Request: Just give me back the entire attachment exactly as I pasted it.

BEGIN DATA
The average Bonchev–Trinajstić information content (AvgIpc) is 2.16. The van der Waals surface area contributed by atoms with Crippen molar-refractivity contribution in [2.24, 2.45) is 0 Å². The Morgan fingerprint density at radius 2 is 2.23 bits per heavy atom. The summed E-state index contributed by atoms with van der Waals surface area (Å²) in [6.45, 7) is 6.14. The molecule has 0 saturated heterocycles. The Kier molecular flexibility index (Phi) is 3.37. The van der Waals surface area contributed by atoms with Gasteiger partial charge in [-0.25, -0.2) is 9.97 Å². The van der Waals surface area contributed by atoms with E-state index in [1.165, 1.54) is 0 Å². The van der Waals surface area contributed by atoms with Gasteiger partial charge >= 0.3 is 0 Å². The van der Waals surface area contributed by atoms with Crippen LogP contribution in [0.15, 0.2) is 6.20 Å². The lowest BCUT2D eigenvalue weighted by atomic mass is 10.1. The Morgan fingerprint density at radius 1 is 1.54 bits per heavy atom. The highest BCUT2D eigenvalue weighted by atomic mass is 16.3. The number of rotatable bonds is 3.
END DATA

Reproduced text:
The average Bonchev–Trinajstić information content (AvgIpc) is 2.16. The van der Waals surface area contributed by atoms with Crippen molar-refractivity contribution in [2.24, 2.45) is 0 Å². The Morgan fingerprint density at radius 2 is 2.23 bits per heavy atom. The summed E-state index contributed by atoms with van der Waals surface area (Å²) in [6.45, 7) is 6.14. The molecule has 0 saturated heterocycles. The Kier molecular flexibility index (Phi) is 3.37. The van der Waals surface area contributed by atoms with Gasteiger partial charge in [-0.25, -0.2) is 9.97 Å². The van der Waals surface area contributed by atoms with E-state index in [1.165, 1.54) is 0 Å². The van der Waals surface area contributed by atoms with Gasteiger partial charge >= 0.3 is 0 Å². The van der Waals surface area contributed by atoms with Crippen LogP contribution in [0.15, 0.2) is 6.20 Å². The lowest BCUT2D eigenvalue weighted by atomic mass is 10.1. The Morgan fingerprint density at radius 1 is 1.54 bits per heavy atom. The highest BCUT2D eigenvalue weighted by atomic mass is 16.3. The number of rotatable bonds is 3.